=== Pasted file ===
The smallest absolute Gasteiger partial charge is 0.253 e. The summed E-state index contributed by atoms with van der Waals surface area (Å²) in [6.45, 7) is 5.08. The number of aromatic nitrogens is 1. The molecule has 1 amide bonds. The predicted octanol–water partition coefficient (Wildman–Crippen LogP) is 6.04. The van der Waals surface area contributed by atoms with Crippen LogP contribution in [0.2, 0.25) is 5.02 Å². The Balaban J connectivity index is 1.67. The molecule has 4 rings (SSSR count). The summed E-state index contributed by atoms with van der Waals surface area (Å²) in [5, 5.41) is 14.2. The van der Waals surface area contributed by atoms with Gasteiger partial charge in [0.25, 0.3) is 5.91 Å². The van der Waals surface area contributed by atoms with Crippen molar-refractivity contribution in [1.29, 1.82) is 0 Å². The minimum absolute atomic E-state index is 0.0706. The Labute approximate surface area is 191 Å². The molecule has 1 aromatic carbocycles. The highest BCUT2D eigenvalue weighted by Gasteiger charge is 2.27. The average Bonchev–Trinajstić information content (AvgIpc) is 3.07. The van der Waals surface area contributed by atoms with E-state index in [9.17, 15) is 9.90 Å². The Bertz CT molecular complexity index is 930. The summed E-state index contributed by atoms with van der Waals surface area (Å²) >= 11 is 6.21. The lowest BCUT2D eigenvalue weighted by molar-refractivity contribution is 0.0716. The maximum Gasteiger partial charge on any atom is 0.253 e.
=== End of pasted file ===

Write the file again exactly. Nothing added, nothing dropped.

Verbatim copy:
The smallest absolute Gasteiger partial charge is 0.253 e. The summed E-state index contributed by atoms with van der Waals surface area (Å²) in [6.45, 7) is 5.08. The number of aromatic nitrogens is 1. The molecule has 1 amide bonds. The predicted octanol–water partition coefficient (Wildman–Crippen LogP) is 6.04. The van der Waals surface area contributed by atoms with Crippen LogP contribution in [0.2, 0.25) is 5.02 Å². The Balaban J connectivity index is 1.67. The molecule has 4 rings (SSSR count). The summed E-state index contributed by atoms with van der Waals surface area (Å²) in [5, 5.41) is 14.2. The van der Waals surface area contributed by atoms with Gasteiger partial charge in [0.25, 0.3) is 5.91 Å². The van der Waals surface area contributed by atoms with Crippen molar-refractivity contribution in [1.29, 1.82) is 0 Å². The minimum absolute atomic E-state index is 0.0706. The Labute approximate surface area is 191 Å². The molecule has 1 aromatic carbocycles. The highest BCUT2D eigenvalue weighted by Gasteiger charge is 2.27. The average Bonchev–Trinajstić information content (AvgIpc) is 3.07. The van der Waals surface area contributed by atoms with E-state index in [9.17, 15) is 9.90 Å². The Bertz CT molecular complexity index is 930. The summed E-state index contributed by atoms with van der Waals surface area (Å²) >= 11 is 6.21. The lowest BCUT2D eigenvalue weighted by molar-refractivity contribution is 0.0716. The maximum Gasteiger partial charge on any atom is 0.253 e.